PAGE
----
The The Big Picture

The Mozilla open source project began as a way of developing the next generation of the Netscape Communicator suite. (See: The Relationship and History between Mozilla and Netscape) The Mozilla Application Suite, like Netscape Communicator, is an 'all in one' application, which contains a browser, email/newsgroups client, address book, and an HTML editor. Additional components, added to the suite were an IRC chat client, and web development tools (DOM Inspector, JavaScript Debugger).

A group of Mozilla contributors wanted to use the Mozilla code to build a much more streamlined product. They wanted to build just a browser, without the complications and added code, brought on by additional components. That product became Mozilla Firefox; and when the same thing was done to the email/newsgroups client, that product became Mozilla Thunderbird. There's even an equivalent product for the HTML editor, called BlueGriffon. (The IRC chat client, known as ChatZilla, is available as an extension.)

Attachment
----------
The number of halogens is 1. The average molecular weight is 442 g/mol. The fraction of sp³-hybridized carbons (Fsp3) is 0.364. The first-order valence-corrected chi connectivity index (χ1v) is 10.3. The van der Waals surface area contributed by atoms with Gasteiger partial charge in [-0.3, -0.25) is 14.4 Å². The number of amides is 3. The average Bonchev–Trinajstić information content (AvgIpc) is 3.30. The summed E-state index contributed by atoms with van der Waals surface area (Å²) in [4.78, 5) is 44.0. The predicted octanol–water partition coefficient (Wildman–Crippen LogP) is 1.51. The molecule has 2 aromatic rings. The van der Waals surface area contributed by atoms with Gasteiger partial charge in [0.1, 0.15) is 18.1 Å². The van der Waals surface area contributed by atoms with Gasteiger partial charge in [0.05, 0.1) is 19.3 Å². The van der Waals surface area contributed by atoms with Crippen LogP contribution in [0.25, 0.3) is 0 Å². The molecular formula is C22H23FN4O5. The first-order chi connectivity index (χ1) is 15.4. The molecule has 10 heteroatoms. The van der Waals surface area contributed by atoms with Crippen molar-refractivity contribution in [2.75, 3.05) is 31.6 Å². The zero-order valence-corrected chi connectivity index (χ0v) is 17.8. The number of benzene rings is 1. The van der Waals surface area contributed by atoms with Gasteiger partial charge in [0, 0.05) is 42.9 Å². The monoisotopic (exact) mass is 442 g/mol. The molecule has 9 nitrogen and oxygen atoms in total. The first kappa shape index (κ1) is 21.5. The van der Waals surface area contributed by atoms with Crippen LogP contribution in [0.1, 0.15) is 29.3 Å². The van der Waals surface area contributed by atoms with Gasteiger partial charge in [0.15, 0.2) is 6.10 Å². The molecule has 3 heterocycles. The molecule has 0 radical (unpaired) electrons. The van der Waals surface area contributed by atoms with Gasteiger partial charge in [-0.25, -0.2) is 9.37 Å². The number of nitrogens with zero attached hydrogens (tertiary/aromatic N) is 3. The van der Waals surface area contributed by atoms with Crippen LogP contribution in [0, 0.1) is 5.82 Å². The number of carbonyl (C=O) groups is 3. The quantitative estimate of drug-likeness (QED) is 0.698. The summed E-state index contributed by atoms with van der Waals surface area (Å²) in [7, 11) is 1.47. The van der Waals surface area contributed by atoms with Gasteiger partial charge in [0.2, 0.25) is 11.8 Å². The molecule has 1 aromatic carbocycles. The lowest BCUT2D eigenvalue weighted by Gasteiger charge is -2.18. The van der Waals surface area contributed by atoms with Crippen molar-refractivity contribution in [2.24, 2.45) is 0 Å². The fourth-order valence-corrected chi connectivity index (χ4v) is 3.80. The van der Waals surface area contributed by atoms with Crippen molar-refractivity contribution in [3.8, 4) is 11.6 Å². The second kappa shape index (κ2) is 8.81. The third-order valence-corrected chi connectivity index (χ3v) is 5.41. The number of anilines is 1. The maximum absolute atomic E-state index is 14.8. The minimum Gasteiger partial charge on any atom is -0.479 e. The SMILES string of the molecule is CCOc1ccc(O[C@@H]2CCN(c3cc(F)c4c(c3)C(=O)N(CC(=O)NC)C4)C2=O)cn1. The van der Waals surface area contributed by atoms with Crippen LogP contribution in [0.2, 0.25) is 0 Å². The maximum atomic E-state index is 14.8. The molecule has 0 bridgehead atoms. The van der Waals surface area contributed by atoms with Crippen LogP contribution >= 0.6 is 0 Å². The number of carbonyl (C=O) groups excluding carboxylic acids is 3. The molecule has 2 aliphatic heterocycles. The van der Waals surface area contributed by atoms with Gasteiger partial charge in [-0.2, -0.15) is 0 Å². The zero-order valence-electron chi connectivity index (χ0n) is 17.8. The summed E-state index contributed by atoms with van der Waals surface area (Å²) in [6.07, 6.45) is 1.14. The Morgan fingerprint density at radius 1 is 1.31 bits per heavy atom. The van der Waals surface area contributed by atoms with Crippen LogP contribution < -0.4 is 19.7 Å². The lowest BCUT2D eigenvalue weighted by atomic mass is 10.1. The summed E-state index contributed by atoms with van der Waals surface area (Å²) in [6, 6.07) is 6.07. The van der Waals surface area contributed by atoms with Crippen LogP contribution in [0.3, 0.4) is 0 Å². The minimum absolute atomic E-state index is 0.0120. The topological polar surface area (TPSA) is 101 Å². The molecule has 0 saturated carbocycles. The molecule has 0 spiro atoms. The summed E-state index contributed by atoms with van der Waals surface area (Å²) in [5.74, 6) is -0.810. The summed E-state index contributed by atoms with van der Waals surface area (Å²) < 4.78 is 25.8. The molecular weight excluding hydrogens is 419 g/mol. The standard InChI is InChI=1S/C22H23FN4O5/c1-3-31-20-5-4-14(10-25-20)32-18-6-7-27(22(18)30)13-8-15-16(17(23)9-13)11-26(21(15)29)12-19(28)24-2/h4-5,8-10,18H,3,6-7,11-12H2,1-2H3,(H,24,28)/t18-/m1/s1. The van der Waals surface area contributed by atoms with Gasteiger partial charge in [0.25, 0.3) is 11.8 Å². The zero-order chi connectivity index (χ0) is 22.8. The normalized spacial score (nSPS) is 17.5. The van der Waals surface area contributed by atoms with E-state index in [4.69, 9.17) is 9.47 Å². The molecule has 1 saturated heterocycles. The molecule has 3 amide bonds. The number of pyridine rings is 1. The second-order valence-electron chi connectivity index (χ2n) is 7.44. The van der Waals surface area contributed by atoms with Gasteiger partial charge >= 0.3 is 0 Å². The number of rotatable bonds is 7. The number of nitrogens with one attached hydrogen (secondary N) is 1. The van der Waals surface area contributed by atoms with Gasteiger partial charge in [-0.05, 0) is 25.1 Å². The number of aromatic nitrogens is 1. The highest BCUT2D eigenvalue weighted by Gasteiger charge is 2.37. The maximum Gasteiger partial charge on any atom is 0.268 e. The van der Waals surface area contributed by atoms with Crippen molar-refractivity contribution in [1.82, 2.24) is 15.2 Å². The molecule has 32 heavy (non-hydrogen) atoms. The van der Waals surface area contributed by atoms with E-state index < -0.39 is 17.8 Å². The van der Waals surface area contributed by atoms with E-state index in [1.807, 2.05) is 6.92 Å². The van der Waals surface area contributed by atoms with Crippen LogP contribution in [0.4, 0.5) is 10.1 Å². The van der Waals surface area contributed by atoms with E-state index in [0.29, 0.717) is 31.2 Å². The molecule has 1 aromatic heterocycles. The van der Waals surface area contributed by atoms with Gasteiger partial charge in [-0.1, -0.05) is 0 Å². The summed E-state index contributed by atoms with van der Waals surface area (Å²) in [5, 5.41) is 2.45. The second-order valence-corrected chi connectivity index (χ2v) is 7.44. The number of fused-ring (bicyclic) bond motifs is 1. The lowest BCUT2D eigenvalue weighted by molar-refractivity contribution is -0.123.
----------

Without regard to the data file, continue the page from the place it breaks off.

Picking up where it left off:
In the Spring of 2003, the Mozilla development roadmap was changed to focus development on the stand-alone applications Firefox and Thunderbird. Eventually, the Mozilla Foundation ceased development of the Mozilla Application Suite. Mozilla 1.7 was updated with security updates until April of 2006. (Version 1.7.13 was the last.)

A group of people in the Mozilla community, preferring Mozilla Suite's more in-depth interface, began a project called SeaMonkey, which aims to "deliver production-quality releases of code derived from the application formerly known as 'Mozilla Application Suite'." For instance, what would have been Mozilla 1.8 is SeaMonkey 1.0.

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